Next, the wafer is immersed in a solution of orthophosphoric acid and water at a temperature of about C. for a period of about 8 minutes. This solution dissolves silicon nitride but attacks silicon oxide at a much slower rate. Thus, the layer of silicon nitride is removed except for the portion protected by the overlying silicon oxide.
After the treatment in the orthophosphoric acid solution, the wafer is reimmersed in the buffered hydrofluoric acid etching solution for a period of 1 minute to dissolve away the remaining portion of the silicon oxide layer overlying the silicon nitride and to dissolve away the silicon oxide in the opening 15, except the portion protected by the silicon nitride. The resulting wafer with the silicon oxide 20 and silicon nitride 21 of the insulating structure of the gate remaining is illustrated in FIG. 4.
The wafer as illustrated in FIG. 4 is then treated by placing in a ditfusion furnace to diffuse a P-type conductivity imparting material, for example, boron, into the two sectors 31 and 32 of the wafer which are exposed at the opening 15 in the oxide layer. Thus, two P-type regions 31 and 32 as illustrated in FIG. are produced. These regions serve as the source and drain for the device. The N-type region 33 between the two P-type regions 31 and 32 is the channel region of the MIS device. The layers of silicon oxide 20 and silicon nitride 21 which serve to mask the channel region during diffusion and thus define the channel region in relation to the source and drain regions remain as the insulating structure of the gate.
Next, the assembly is treated in a wet oxygen atmosphere at an elevated temperature to convert silicon at all of the surface of the wafer, except at the surface of the silicon underlying the silicon nitride of the gate structure, to silicon oxide. The silicon at the surface converts to silicon oxide in the presence of the oxygen which reaches the surface through the silicon oxide covering. However, the silicon nitride acts as a mask and prevents oxygen from reaching the surface of the silicon underlying the silicon nitride. Thus, as illustrated in FIG. 6 a thick layer of silicon oxide 34 approximately 2 microns thick is grown over the entire surface except for the portion under the silicon nitride of the gate structure. At the same time, the P-type conductivity imparting material diffuses 'farther enlarging the source and drain regions 31 and 32 as illustrated in FIG. 6.
The foregoing oxidation step provides an additional advantage over prior art processes in curing defects in the thin insulating structure. Pinholes are likely to occur in the photosensitive resist employed to define the insulating structure, and thus pinholes form through the insulating structure to the silicon surface during the etching steps. The oxidation step as described causes silicon oxide to form at any pinholes thus repairing the insulating structure.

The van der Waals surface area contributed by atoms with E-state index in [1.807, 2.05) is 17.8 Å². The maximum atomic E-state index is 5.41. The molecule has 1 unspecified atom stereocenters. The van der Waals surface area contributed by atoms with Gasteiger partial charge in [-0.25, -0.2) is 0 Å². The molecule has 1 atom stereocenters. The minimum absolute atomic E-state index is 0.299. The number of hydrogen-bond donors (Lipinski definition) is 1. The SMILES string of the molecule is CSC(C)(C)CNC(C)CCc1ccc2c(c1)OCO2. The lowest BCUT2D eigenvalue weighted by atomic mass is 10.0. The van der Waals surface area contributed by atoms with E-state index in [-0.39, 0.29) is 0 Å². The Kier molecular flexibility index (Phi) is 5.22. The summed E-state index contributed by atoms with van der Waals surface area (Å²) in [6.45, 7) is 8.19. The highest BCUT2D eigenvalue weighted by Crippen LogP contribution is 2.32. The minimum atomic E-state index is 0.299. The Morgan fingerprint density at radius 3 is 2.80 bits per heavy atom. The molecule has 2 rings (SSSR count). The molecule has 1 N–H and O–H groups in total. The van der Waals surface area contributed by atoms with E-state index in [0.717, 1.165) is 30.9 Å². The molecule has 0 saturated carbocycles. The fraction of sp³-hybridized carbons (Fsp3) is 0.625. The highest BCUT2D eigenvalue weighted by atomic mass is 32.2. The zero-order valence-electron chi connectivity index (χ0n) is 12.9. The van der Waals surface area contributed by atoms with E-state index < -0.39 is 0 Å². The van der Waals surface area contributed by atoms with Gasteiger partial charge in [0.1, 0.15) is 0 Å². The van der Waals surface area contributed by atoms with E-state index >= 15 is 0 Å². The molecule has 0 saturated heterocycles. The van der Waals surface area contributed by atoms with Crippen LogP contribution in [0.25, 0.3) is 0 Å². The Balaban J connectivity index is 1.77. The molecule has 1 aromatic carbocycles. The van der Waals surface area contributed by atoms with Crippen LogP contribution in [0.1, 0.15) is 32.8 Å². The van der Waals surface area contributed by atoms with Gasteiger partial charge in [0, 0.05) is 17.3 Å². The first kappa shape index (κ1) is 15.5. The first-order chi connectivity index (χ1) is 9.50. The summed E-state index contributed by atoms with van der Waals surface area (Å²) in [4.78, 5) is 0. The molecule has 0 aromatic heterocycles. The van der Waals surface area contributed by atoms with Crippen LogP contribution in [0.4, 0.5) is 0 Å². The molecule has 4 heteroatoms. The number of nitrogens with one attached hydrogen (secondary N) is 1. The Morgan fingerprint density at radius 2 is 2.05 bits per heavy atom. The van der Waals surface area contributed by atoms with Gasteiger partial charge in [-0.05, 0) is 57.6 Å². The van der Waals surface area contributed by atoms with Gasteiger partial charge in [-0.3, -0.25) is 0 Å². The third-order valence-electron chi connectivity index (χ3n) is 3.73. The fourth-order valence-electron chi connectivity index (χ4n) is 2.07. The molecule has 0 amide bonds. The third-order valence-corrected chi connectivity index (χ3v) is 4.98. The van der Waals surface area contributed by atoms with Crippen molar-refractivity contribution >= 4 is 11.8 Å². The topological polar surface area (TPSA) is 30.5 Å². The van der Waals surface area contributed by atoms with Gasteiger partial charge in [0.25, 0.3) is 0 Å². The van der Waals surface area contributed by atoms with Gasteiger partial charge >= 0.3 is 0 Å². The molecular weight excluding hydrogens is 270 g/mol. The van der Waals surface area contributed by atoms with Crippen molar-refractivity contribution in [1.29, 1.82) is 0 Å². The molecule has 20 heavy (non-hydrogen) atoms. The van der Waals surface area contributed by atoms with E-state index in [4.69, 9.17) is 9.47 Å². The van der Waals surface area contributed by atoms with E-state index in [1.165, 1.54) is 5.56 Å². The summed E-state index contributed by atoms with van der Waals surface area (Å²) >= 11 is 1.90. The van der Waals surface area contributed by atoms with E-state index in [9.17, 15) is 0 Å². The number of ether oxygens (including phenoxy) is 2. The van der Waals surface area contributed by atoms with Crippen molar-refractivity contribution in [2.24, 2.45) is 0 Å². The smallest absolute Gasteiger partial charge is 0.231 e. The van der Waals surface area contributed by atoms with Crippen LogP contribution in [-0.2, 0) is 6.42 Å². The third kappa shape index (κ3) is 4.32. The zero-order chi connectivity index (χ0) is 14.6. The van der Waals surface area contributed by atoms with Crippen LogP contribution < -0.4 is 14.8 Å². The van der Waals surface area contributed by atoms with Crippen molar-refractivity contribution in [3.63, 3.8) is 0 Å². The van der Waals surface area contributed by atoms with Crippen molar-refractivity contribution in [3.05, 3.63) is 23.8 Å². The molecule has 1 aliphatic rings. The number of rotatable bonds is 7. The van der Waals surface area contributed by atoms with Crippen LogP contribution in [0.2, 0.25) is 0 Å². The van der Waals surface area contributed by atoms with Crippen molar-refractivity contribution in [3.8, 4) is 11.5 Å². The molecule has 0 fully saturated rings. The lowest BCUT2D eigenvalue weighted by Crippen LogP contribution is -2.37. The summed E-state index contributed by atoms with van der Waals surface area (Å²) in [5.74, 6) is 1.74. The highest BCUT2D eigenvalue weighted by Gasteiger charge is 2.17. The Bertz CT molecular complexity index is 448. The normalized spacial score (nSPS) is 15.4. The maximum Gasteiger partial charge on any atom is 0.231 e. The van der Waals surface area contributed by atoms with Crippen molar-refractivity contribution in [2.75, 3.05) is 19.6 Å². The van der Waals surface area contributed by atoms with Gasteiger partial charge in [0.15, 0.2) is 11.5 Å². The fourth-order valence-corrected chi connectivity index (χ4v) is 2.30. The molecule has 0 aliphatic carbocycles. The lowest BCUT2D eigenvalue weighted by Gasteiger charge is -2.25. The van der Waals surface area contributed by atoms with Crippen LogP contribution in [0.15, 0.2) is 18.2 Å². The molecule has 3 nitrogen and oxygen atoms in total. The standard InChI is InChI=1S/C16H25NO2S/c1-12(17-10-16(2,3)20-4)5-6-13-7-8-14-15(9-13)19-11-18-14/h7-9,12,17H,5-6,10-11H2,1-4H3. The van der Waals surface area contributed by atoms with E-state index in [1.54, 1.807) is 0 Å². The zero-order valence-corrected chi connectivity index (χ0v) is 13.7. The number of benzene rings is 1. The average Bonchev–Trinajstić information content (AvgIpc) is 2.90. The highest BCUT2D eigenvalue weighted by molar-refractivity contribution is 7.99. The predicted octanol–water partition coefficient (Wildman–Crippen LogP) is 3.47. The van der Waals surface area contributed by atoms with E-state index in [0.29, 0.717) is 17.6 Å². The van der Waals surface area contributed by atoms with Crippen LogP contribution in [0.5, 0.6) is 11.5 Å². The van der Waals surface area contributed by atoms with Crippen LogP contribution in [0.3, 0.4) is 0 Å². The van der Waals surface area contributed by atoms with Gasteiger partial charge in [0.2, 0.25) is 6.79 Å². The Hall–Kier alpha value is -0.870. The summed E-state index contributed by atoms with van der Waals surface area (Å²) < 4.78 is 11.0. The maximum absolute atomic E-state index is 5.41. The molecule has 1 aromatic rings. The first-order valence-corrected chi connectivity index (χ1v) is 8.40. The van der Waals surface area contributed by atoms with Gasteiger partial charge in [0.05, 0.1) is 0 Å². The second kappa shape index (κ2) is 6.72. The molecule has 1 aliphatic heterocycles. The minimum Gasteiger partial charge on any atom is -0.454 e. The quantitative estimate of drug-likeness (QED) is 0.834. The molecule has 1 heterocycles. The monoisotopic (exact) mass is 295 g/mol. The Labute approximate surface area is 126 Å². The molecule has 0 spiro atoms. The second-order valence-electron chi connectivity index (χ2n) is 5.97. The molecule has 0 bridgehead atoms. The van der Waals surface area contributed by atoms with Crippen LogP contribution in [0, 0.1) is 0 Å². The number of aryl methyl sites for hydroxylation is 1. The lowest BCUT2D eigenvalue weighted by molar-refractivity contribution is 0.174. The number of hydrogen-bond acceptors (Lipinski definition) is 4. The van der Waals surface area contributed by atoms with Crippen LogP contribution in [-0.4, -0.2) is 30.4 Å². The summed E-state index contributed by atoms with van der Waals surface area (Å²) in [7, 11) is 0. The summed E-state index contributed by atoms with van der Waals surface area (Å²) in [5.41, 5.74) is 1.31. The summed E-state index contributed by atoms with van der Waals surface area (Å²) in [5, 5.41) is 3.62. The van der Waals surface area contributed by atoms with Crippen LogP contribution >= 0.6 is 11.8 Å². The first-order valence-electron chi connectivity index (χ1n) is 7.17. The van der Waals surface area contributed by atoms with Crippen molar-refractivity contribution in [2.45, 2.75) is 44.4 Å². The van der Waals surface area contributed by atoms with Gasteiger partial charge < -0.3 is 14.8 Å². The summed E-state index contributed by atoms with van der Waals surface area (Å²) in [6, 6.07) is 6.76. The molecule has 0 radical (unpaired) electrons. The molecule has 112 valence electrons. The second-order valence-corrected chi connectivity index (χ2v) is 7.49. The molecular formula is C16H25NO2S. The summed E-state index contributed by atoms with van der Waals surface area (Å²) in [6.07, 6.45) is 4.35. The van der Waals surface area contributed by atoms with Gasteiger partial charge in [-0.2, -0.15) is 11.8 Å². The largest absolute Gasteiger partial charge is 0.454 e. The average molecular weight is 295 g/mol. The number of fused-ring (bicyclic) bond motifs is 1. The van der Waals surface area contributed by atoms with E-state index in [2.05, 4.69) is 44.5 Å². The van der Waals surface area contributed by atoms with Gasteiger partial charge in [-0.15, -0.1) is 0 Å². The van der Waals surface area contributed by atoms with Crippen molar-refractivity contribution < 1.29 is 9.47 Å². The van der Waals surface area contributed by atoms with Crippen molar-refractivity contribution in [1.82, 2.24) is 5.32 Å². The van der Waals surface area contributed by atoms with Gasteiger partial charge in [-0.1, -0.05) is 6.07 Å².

As illustrated in FIG. 7 the surface of the wafer is then coated with a layer of photosensitive resistant material 36. A mask 37 having opaque regions 38 defining contact openings to be formed in the silicon oxide layer 34 over the source and drain regions is placed on the wafer. The wafer is exposed to ultraviolet light, and then rinsed in a developing solution to remove the unexposed photoresist conforming to the opaque regions of the mask The wafer is immersed in a buffered hydrofluoric acid solution for a period of about 20 minutes to etch openings 39 and 40, as shown in FIG. 8, in the thick oxide layer 34. The remaining resistant masking material is then removed. i
As illustrated in FIG. 9 the assembly is covered with a layer of aluminum 43 approximately 2 microns thick as by employing known vacuum deposition techniques. A layer of photosensitive resistant material 44 is applied over the aluminum. A mask 45 having transparent regions 46 delineating the pattern of aluminum conductive members to be left on the wafer is placed over the photosensitive resistant material. The masked wafer is exposed to ultraviolet light, and rinsed in a developing solution leav ing resistant masking material only on those areas defined by the transparent regions 46 of the mask. The assembly is immersed in a heated phosphoric acid solution for about 5 minutes to remove the exposed aluminum. The resulting Wafer is ilustrated in FIG. 10. In the completed MIS device as shown in FIG. the diffused P-type source and drain regions 31 and 32 are precisely located with respect to the insulating structure 20 and 2 1 ofthe gate by virtue of the insulating structure having been fabricated first and then employed to mask and thus define the channel region 33 between the source 31 and drain 32 during the diflusion step. That is, the electrically significant physical configurations of the source, drain, channel, and gate are all established by a single mask (mask 24 of FIG. 3) and not by two or more masks with consequent problems of alignment.